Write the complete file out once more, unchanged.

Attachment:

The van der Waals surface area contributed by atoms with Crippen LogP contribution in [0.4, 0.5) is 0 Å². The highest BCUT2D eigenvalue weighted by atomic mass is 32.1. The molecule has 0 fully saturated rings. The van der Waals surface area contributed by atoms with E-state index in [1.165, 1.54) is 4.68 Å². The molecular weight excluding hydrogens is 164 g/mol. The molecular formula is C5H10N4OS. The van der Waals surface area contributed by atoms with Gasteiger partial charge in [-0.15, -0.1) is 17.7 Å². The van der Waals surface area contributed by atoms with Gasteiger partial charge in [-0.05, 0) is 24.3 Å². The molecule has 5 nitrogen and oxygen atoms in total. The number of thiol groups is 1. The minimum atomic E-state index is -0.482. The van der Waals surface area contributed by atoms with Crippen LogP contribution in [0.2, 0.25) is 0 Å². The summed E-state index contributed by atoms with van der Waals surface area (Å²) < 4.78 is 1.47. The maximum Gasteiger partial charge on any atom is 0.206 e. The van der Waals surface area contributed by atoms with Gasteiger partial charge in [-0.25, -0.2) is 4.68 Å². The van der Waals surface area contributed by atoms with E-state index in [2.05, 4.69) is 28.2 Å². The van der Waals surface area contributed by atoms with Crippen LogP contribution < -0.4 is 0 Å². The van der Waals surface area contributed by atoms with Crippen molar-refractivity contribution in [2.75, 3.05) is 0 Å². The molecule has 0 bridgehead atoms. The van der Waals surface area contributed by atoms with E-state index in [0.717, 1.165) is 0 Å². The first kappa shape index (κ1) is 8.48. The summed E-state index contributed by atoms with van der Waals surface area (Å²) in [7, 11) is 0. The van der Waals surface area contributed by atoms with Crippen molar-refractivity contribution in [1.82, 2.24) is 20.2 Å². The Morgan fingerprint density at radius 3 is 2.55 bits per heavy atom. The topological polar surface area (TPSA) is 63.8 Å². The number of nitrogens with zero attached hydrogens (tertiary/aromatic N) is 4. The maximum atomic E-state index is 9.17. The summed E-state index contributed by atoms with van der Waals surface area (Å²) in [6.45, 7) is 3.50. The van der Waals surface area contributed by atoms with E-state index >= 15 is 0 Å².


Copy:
The van der Waals surface area contributed by atoms with Crippen LogP contribution in [0.4, 0.5) is 0 Å². The highest BCUT2D eigenvalue weighted by atomic mass is 32.1. The molecule has 0 fully saturated rings. The van der Waals surface area contributed by atoms with E-state index in [1.165, 1.54) is 4.68 Å². The molecular weight excluding hydrogens is 164 g/mol. The molecular formula is C5H10N4OS. The van der Waals surface area contributed by atoms with Gasteiger partial charge in [-0.15, -0.1) is 17.7 Å². The van der Waals surface area contributed by atoms with Gasteiger partial charge in [-0.05, 0) is 24.3 Å². The molecule has 5 nitrogen and oxygen atoms in total. The number of thiol groups is 1. The minimum atomic E-state index is -0.482. The van der Waals surface area contributed by atoms with Crippen LogP contribution in [0.2, 0.25) is 0 Å². The summed E-state index contributed by atoms with van der Waals surface area (Å²) < 4.78 is 1.47. The maximum Gasteiger partial charge on any atom is 0.206 e. The van der Waals surface area contributed by atoms with Gasteiger partial charge in [-0.25, -0.2) is 4.68 Å². The van der Waals surface area contributed by atoms with E-state index in [2.05, 4.69) is 28.2 Å². The van der Waals surface area contributed by atoms with Crippen LogP contribution < -0.4 is 0 Å². The van der Waals surface area contributed by atoms with Crippen molar-refractivity contribution in [2.75, 3.05) is 0 Å². The molecule has 0 bridgehead atoms. The van der Waals surface area contributed by atoms with E-state index in [0.717, 1.165) is 0 Å². The first kappa shape index (κ1) is 8.48. The summed E-state index contributed by atoms with van der Waals surface area (Å²) in [7, 11) is 0. The van der Waals surface area contributed by atoms with Crippen molar-refractivity contribution in [1.82, 2.24) is 20.2 Å². The Morgan fingerprint density at radius 3 is 2.55 bits per heavy atom. The topological polar surface area (TPSA) is 63.8 Å². The number of nitrogens with zero attached hydrogens (tertiary/aromatic N) is 4. The maximum atomic E-state index is 9.17. The summed E-state index contributed by atoms with van der Waals surface area (Å²) in [6.45, 7) is 3.50. The van der Waals surface area contributed by atoms with E-state index >= 15 is 0 Å².